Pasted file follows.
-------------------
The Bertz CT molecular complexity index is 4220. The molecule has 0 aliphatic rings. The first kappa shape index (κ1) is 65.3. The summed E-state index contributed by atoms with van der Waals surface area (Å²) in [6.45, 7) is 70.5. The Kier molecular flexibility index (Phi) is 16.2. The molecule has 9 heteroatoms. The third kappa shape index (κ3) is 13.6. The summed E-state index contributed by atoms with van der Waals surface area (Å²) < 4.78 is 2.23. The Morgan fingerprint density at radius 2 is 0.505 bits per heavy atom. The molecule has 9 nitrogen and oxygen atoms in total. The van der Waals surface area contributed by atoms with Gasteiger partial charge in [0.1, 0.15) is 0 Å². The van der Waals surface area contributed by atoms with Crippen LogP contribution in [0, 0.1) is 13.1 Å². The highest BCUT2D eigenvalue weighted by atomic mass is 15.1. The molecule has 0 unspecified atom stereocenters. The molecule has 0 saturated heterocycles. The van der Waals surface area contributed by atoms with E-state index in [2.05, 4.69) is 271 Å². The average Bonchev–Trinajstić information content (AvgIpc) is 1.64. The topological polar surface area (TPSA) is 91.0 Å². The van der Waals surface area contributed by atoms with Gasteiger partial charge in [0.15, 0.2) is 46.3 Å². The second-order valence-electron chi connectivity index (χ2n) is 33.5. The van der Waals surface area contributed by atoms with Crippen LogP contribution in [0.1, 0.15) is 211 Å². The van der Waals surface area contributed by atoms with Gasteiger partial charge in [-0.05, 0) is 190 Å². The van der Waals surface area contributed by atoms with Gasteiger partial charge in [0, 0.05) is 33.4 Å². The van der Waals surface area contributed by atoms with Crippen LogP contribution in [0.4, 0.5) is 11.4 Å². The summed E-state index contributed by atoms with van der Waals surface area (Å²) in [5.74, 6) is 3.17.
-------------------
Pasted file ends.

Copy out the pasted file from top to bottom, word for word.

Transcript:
The Bertz CT molecular complexity index is 4220. The molecule has 0 aliphatic rings. The first kappa shape index (κ1) is 65.3. The summed E-state index contributed by atoms with van der Waals surface area (Å²) in [6.45, 7) is 70.5. The Kier molecular flexibility index (Phi) is 16.2. The molecule has 9 heteroatoms. The third kappa shape index (κ3) is 13.6. The summed E-state index contributed by atoms with van der Waals surface area (Å²) < 4.78 is 2.23. The Morgan fingerprint density at radius 2 is 0.505 bits per heavy atom. The molecule has 9 nitrogen and oxygen atoms in total. The van der Waals surface area contributed by atoms with Gasteiger partial charge in [0.1, 0.15) is 0 Å². The van der Waals surface area contributed by atoms with Crippen LogP contribution in [0, 0.1) is 13.1 Å². The highest BCUT2D eigenvalue weighted by atomic mass is 15.1. The molecule has 0 unspecified atom stereocenters. The molecule has 0 saturated heterocycles. The van der Waals surface area contributed by atoms with E-state index in [2.05, 4.69) is 271 Å². The average Bonchev–Trinajstić information content (AvgIpc) is 1.64. The topological polar surface area (TPSA) is 91.0 Å². The van der Waals surface area contributed by atoms with Gasteiger partial charge in [0.15, 0.2) is 46.3 Å². The second-order valence-electron chi connectivity index (χ2n) is 33.5. The van der Waals surface area contributed by atoms with Crippen LogP contribution in [0.1, 0.15) is 211 Å². The van der Waals surface area contributed by atoms with Gasteiger partial charge in [-0.05, 0) is 190 Å². The van der Waals surface area contributed by atoms with Gasteiger partial charge in [0, 0.05) is 33.4 Å². The van der Waals surface area contributed by atoms with Crippen LogP contribution in [0.4, 0.5) is 11.4 Å². The summed E-state index contributed by atoms with van der Waals surface area (Å²) in [5.74, 6) is 3.17.